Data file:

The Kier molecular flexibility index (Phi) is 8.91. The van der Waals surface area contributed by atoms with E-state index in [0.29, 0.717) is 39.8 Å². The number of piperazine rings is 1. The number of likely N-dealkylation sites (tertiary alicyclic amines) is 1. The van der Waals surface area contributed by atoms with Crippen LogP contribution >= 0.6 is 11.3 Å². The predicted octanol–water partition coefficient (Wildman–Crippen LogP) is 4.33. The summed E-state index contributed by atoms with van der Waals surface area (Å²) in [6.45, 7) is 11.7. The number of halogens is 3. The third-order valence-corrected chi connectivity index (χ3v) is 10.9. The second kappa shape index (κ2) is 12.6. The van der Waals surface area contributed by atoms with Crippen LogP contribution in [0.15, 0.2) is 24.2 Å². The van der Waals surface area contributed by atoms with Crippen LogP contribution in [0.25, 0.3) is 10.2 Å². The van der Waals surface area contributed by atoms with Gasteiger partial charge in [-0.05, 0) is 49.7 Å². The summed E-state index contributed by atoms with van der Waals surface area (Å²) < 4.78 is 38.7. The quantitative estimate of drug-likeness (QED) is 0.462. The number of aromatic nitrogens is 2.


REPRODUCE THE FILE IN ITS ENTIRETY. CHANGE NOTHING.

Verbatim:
The Kier molecular flexibility index (Phi) is 8.91. The van der Waals surface area contributed by atoms with E-state index in [0.29, 0.717) is 39.8 Å². The number of piperazine rings is 1. The number of likely N-dealkylation sites (tertiary alicyclic amines) is 1. The van der Waals surface area contributed by atoms with Crippen LogP contribution >= 0.6 is 11.3 Å². The predicted octanol–water partition coefficient (Wildman–Crippen LogP) is 4.33. The summed E-state index contributed by atoms with van der Waals surface area (Å²) in [6.45, 7) is 11.7. The number of halogens is 3. The third-order valence-corrected chi connectivity index (χ3v) is 10.9. The second kappa shape index (κ2) is 12.6. The van der Waals surface area contributed by atoms with Crippen LogP contribution in [0.15, 0.2) is 24.2 Å². The van der Waals surface area contributed by atoms with Crippen LogP contribution in [0.25, 0.3) is 10.2 Å². The van der Waals surface area contributed by atoms with Gasteiger partial charge in [-0.05, 0) is 49.7 Å². The summed E-state index contributed by atoms with van der Waals surface area (Å²) < 4.78 is 38.7. The quantitative estimate of drug-likeness (QED) is 0.462. The number of aromatic nitrogens is 2.